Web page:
When it comes to Periodization,
'Maintenance' isn't a dirty word!

Alan Couzens, M.Sc. (Sports Science)

April 25th, 2017

As you all know, I’m a huge fan of performance modeling. The widespread incorporation of the performance modeling research of Bannister, Morton, Busso & co. in training software & web applications has brought the benefits of dose-response modeling to the masses. For example, Training Peaks now offers all athletes the ability to keep ongoing track of their ‘performance management metrics’ via the PMC chart (located on your athlete dashboard).

While the addition of these metrics that lump all forms of training load from all sports and all intensities into one easily digestible, easily trackable 'training load' number is a huge step forward in quantifying the training dose, it can make it tempting to fall into the trap of chasing the singular goal of pushing that little blue line further and further upward to the exclusion of other very important training objectives.

It is important to remember that in performance terms, CTL is only a part of the picture. It is indeed very possible for an athlete with a lower CTL to race much faster than an athlete with higher CTL due to (among other things) less fatigue in the system & better event specific conditioning. In fact, there will be times in the season that a ‘leveling out’ of the CTL can be a very positive thing when it comes to developing stable, competition specific performance.

Long before the PMC chart came on the scene, the Eastern Europeans were well aware of the benefits of these (CTL flattening) maintenance cycles within the annual plan. In fact, Matveyev, the father of modern periodization divided training blocks into ‘developmental’ and ‘stabilizing’ (maintenance) varieties. Similarly, another forefather in the development of periodization, Vladamir Issurin develops this concept further by dividing blocks of training into ‘accumulation’, ‘transmutation’ and ‘realization’ blocks.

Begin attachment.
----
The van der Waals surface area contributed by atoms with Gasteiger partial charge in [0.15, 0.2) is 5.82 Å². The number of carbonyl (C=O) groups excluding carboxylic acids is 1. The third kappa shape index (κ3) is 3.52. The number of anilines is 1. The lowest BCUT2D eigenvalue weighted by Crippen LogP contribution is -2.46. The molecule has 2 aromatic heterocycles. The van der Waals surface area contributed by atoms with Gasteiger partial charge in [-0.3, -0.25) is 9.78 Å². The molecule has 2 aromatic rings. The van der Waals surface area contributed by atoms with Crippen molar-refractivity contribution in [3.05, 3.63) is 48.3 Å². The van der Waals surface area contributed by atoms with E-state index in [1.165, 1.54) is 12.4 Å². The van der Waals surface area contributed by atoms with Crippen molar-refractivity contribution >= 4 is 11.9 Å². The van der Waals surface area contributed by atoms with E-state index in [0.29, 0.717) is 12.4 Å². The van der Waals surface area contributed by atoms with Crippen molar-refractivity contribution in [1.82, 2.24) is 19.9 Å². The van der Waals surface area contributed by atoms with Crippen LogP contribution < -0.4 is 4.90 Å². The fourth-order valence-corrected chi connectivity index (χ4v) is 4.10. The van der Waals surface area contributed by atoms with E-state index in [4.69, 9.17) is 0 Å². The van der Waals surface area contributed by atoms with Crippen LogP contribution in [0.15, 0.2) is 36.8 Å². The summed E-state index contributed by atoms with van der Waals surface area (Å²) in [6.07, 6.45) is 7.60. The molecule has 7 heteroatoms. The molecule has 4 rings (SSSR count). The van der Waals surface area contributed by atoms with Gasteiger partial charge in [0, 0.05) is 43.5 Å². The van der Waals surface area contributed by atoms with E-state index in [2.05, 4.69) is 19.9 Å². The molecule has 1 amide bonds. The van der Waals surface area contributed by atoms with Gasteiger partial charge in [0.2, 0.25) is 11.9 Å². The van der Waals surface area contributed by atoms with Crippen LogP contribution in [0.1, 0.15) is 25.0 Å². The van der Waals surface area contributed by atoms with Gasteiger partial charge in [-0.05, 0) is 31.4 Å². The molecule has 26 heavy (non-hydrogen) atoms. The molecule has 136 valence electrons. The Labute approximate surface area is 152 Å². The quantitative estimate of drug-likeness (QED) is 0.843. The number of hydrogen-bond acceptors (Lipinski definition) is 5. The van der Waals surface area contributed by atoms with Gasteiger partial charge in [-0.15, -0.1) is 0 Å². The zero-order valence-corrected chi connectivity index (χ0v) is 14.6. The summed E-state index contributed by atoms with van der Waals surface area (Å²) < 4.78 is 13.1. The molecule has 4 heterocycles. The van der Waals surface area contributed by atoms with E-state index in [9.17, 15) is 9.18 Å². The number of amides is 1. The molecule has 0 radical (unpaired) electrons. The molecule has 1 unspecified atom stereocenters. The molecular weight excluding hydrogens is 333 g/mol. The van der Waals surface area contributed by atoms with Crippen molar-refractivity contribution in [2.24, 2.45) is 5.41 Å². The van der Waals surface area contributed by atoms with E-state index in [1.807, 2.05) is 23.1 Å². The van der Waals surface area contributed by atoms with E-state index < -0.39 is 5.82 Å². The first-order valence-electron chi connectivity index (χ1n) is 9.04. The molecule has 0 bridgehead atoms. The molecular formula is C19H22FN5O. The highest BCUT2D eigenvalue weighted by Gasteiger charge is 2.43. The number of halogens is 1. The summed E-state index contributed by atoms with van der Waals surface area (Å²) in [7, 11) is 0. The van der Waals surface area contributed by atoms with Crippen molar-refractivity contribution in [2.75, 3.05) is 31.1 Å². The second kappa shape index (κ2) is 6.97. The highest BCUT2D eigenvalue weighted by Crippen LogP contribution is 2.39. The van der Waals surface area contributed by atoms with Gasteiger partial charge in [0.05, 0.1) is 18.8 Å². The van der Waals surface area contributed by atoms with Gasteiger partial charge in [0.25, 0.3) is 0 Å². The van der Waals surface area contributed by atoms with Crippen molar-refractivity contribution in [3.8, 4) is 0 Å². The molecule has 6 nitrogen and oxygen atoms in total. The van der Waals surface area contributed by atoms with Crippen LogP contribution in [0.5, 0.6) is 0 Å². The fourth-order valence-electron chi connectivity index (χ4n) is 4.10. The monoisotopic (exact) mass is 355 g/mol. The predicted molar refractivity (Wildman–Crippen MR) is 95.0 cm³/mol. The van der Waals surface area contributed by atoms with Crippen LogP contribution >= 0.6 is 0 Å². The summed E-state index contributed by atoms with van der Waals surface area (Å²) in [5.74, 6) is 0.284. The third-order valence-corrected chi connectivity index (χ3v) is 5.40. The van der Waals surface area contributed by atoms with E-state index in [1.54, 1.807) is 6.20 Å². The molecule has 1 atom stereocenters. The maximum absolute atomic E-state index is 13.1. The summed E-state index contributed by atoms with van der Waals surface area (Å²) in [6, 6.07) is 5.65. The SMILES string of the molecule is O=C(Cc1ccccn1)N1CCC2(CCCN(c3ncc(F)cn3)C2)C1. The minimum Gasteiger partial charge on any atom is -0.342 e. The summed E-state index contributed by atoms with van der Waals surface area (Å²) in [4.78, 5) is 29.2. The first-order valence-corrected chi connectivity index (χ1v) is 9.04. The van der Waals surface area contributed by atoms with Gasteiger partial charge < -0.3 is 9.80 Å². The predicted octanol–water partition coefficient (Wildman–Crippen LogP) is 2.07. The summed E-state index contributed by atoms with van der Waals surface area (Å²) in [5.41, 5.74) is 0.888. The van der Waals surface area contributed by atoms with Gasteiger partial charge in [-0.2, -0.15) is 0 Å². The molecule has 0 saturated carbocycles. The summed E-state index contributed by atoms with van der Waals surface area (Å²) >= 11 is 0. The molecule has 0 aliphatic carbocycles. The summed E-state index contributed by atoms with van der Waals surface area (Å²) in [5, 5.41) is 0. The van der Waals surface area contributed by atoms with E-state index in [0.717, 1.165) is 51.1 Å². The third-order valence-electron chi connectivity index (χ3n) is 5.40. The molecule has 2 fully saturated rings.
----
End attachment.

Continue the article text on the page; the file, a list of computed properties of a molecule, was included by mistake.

In Issurin's view, blocks should be divided up and sequenced according to different priorities. First, general fitness is accumulated. Then this accumulate general fitness is transmuted or transformed into a more race specific form that the athlete can use in their event & then, in the final block(s), that race specific fitness is realized in actual competitive performance.

Let’s move away from ‘periodization speak’ and better define these terms and our objectives for these blocks:

1. Event specific transfer of fitness:

It’s one thing to be generally fit, it’s another to be fit for a specific task. While keeping the intensity low – with minimal lactate and a heavy reliance on fat oxidation may be the best way to accumulate large volumes of load, if our event is raced at 3 mmol/L of lactate, doing all of our training at 1.5 won’t prepare us for the specific demands. Some training must be done at higher levels close to competition effort and the athlete must be sufficiently fresh to get the training done at these higher levels. The purpose of base is to develop a foundation that we can eventually leverage into training specific to a competitive event. In other words, we want to ‘transmute’ or morph that base fitness into something that resembles our competitive event. For Ironman, base fitness is probably closer to event fitness than a lot of events but it’s still not the same thing. It takes a little time to transform it as Joe alludes in the following tweet.

2. Stabilization of form:

When you’re tired, the reliability of your performance goes down. This is common sense. We’ve all seen it in the context of big load like training camps. Some days you’re the proverbial locomotive and other days you struggle to be the caboose! In order to have an athlete able to reliably execute to fitness fatigue needs to be low-moderate. I explored this relationship quantitatively in a previous post where I compared TSB with athlete rated session ‘feel’ over a season.